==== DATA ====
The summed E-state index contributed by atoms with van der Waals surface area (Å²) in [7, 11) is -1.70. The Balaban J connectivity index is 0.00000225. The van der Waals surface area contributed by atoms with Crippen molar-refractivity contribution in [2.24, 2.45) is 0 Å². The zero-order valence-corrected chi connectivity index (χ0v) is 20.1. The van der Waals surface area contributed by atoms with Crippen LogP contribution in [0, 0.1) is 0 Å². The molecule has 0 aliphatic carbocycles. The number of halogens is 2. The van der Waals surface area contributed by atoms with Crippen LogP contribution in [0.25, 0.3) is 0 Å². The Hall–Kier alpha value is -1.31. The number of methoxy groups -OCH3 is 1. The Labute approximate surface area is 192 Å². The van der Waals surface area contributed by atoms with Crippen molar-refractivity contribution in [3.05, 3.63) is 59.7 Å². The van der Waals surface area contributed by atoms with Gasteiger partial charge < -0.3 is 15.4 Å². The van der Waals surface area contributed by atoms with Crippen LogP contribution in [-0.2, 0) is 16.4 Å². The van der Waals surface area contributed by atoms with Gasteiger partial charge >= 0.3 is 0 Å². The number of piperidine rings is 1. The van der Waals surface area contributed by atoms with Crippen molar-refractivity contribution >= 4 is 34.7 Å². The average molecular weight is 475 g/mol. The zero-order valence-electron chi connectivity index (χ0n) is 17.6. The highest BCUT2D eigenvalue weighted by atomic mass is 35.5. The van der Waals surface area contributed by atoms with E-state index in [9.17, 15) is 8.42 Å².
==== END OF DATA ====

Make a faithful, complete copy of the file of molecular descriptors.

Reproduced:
The summed E-state index contributed by atoms with van der Waals surface area (Å²) in [7, 11) is -1.70. The Balaban J connectivity index is 0.00000225. The van der Waals surface area contributed by atoms with Crippen molar-refractivity contribution in [2.24, 2.45) is 0 Å². The zero-order valence-corrected chi connectivity index (χ0v) is 20.1. The van der Waals surface area contributed by atoms with Crippen LogP contribution in [0, 0.1) is 0 Å². The molecule has 0 aliphatic carbocycles. The number of halogens is 2. The van der Waals surface area contributed by atoms with Crippen LogP contribution in [0.25, 0.3) is 0 Å². The Hall–Kier alpha value is -1.31. The number of methoxy groups -OCH3 is 1. The Labute approximate surface area is 192 Å². The van der Waals surface area contributed by atoms with Crippen molar-refractivity contribution in [3.05, 3.63) is 59.7 Å². The van der Waals surface area contributed by atoms with Gasteiger partial charge < -0.3 is 15.4 Å². The van der Waals surface area contributed by atoms with Crippen LogP contribution in [-0.2, 0) is 16.4 Å². The van der Waals surface area contributed by atoms with Gasteiger partial charge >= 0.3 is 0 Å². The number of piperidine rings is 1. The van der Waals surface area contributed by atoms with Crippen molar-refractivity contribution >= 4 is 34.7 Å². The average molecular weight is 475 g/mol. The zero-order valence-electron chi connectivity index (χ0n) is 17.6. The highest BCUT2D eigenvalue weighted by atomic mass is 35.5. The van der Waals surface area contributed by atoms with E-state index in [9.17, 15) is 8.42 Å².